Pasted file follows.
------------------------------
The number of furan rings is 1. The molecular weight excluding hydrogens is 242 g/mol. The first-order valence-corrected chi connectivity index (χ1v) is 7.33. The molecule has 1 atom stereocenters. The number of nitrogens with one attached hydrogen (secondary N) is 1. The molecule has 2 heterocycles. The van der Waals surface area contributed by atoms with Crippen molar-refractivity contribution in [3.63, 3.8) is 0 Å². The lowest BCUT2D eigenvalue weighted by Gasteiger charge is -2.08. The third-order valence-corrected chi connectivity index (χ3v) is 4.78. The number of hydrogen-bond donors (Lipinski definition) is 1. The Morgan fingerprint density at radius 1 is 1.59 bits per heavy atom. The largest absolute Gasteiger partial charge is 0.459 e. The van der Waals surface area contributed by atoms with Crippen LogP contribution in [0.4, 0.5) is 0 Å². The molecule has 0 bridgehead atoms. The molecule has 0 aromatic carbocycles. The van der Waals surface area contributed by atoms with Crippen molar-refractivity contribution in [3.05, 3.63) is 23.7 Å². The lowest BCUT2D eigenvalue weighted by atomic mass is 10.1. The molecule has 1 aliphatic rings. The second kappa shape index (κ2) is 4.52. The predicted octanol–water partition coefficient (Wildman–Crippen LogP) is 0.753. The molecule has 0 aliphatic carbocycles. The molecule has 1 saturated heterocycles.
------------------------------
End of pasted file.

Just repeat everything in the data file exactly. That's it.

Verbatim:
The number of furan rings is 1. The molecular weight excluding hydrogens is 242 g/mol. The first-order valence-corrected chi connectivity index (χ1v) is 7.33. The molecule has 1 atom stereocenters. The number of nitrogens with one attached hydrogen (secondary N) is 1. The molecule has 2 heterocycles. The van der Waals surface area contributed by atoms with Crippen molar-refractivity contribution in [3.63, 3.8) is 0 Å². The lowest BCUT2D eigenvalue weighted by Gasteiger charge is -2.08. The third-order valence-corrected chi connectivity index (χ3v) is 4.78. The number of hydrogen-bond donors (Lipinski definition) is 1. The Morgan fingerprint density at radius 1 is 1.59 bits per heavy atom. The largest absolute Gasteiger partial charge is 0.459 e. The van der Waals surface area contributed by atoms with Crippen LogP contribution in [0.4, 0.5) is 0 Å². The molecule has 0 bridgehead atoms. The molecule has 0 aromatic carbocycles. The van der Waals surface area contributed by atoms with Crippen molar-refractivity contribution in [3.05, 3.63) is 23.7 Å². The lowest BCUT2D eigenvalue weighted by atomic mass is 10.1. The molecule has 1 aliphatic rings. The second kappa shape index (κ2) is 4.52. The predicted octanol–water partition coefficient (Wildman–Crippen LogP) is 0.753. The molecule has 0 aliphatic carbocycles. The molecule has 1 saturated heterocycles.